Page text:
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The Illustrated London News, vol. 42, no. 1210, p. 686.

June 27, 1863

War News.--Vicksburg and Port Hudson.

According to the last intelligence from America little progress has been made by either party in any quarter.

Vicksburg and Port Hudson still held out. General Grant reports that the siege of the former was progressing satisfactorily; but the Southern advices state that General Pemberton has announced his confidence of holding the fortress, and that General Johnstone was to take his time to organise his forces.

Richmond papers of the 6th publish the following speech of General Pemberton to his army:--

You have heard that I was incompetent, a traitor, and that it was my intention to sell Vicksburg. Follow me, and you will see the cost at which I will sell Vicksburg; when the last pound of beef, bacon, and flour, the last grain of corn, the last cow and hog, horse and dog, shall have been consumed, and the last man shall have perished in the trenches--then, and only then, will I sell Vicksburg.

A special correspondent of the New York Times, writing from the Federal head-quarters near Vicksburg, states that after some of the assaults on the place many of the wounded lay where they fell for nearly four days, and that "the proportion of living to dead was terribly small." Few of those brought off alive were likely to recover. In reference to the defences of Vicksburg, the same correspondent says:--

The rebels are indefatigable in their efforts to strengthen their works. Every morning reveals the erection of a new work, the repairing of an old one, or the planting of batteries in new positions. Yesterday morning they astonished our forces on the right by opening upon them with two new guns--one a smooth 64 and the other a rifled 32 pounder. In fact, from all appearances, they are as busy digging within as we are without; the morning roar of a new gun from our side is usually answered with defiance by some night-grown battery on theirs; and, in short, when we move they countermove; we mine and they countermine; and if we succeed in blowing up or carrying their first line of works we shall probably find another immediately in its rear.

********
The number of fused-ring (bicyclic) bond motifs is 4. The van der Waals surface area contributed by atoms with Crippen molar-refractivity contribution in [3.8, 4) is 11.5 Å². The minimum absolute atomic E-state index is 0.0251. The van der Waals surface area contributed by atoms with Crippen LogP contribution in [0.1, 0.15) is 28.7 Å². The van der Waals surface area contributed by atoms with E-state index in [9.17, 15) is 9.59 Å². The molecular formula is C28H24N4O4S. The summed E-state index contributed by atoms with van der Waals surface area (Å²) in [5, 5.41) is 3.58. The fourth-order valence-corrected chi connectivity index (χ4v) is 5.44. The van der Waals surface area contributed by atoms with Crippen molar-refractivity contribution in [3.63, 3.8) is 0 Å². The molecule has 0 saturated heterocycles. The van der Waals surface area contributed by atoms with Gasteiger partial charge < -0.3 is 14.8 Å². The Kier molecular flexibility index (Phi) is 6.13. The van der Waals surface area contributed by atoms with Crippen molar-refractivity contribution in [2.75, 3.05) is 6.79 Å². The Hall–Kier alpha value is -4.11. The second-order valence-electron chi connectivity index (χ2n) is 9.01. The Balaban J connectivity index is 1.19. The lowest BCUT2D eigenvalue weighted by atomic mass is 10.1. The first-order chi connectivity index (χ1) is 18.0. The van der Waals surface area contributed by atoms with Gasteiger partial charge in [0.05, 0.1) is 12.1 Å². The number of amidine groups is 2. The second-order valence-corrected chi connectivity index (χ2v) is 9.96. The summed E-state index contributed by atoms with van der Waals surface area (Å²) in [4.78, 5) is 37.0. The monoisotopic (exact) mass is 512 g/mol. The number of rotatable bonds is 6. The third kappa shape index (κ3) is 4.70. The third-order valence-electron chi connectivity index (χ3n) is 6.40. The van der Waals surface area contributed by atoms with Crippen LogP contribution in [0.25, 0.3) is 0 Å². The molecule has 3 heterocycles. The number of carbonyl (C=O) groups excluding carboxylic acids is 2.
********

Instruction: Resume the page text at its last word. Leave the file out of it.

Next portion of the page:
General Johnstone was concentrating a large force, and it was thought that his attack on the Federal rear would not be long delayed. As a preliminary movement, it is said that the Confederate General Kirby Smith had occupied Milliken's Bend, above Vicksburg, cutting off General Grant's supplies.

Admiral Porter officially reports that he sent another expedition up the Yazoo, which destroyed nine Confederate transports. Admiral Porter adds that, with the exception of some few steamers beyond Fort Pemberton, the Confederates can now transport nothing on the Yazoo.

General Banks was pushing the siege of Port Hudson, but accounts from Mobile assert that the Federals had been repulsed and that the General had lost his arm. The General reported that the behaviour of the negro soldiers during the assault was heroic. All accounts of the conduct of the black troops sent into battle by the Federals at Port Hudson concur in stating that they fought with great ferocity. The

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New Orleans Express also intimates that their appearance much exasperated the Southerners, and that the latter gave no quarter.

A correspondent of the Cincinnati Inquirer writes from Mississippi that the whole country from Milliken's Bend to Hard Pines, opposite Grand Gulf, a distance of sixty miles, is one "abomination of desolation."